What Is Revival?
The following is an excerpt from Martyn Lloyd-Jones in his lecture ‘Revival: An Historical and Theological Survey.’ It provides a simple and excellent answer to a question that many Christians are confused about.
“It is an experience in the life of the church when the Holy Spirit does an unusual work. He does that work, primarily, amongst the members of the church; it is a reviving of the believers. You cannot revive something that has never had life, so revival, by definition, is first of all an enlivening and quickening and awakening of lethargic, sleeping, almost moribund church members.
Suddenly the power of the Spirit comes upon them and they are brought into a new and more profound awareness of the truths that they had previously held intellectually, and perhaps at a deeper level too. They are humbled, they are convicted of sin, they are terrified at themselves. Many of them feel that they have never been Christians. And then they come to see the great salvation of God in all its glory and to feel its power. Then, as the result of their quickening and enlivening, they begin to pray. New power comes into the preaching of the ministers, and the result of this is that large numbers who were previously outside the church are converted and brought in.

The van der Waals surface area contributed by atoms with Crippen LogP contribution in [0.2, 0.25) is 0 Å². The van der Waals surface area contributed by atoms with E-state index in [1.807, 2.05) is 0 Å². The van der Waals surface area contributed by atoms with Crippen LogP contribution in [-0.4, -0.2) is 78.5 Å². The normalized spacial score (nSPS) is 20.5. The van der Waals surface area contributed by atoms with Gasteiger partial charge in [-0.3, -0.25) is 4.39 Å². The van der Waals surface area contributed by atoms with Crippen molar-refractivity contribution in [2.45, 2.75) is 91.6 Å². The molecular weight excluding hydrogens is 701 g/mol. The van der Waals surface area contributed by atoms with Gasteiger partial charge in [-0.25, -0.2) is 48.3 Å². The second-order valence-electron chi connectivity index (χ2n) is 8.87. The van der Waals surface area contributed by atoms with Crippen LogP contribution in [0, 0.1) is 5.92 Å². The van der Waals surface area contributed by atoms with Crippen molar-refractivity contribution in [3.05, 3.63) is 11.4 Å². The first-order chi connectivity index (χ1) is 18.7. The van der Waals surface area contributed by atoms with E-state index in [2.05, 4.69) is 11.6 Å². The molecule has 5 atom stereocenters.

So the two main characteristics of revival are, first, this extraordinary enlivening of the members of the church, and, second, the conversion of masses of people who hitherto have been outside in indifference and in sin. (There are many other consequences which I do not stay to mention, such as the needed provision of larger church buildings, the establishing of new causes, large numbers of men offering themselves for the ministry and beginning to train, and so on.) Here, then, in its essence is a definition of what we mean by revival.”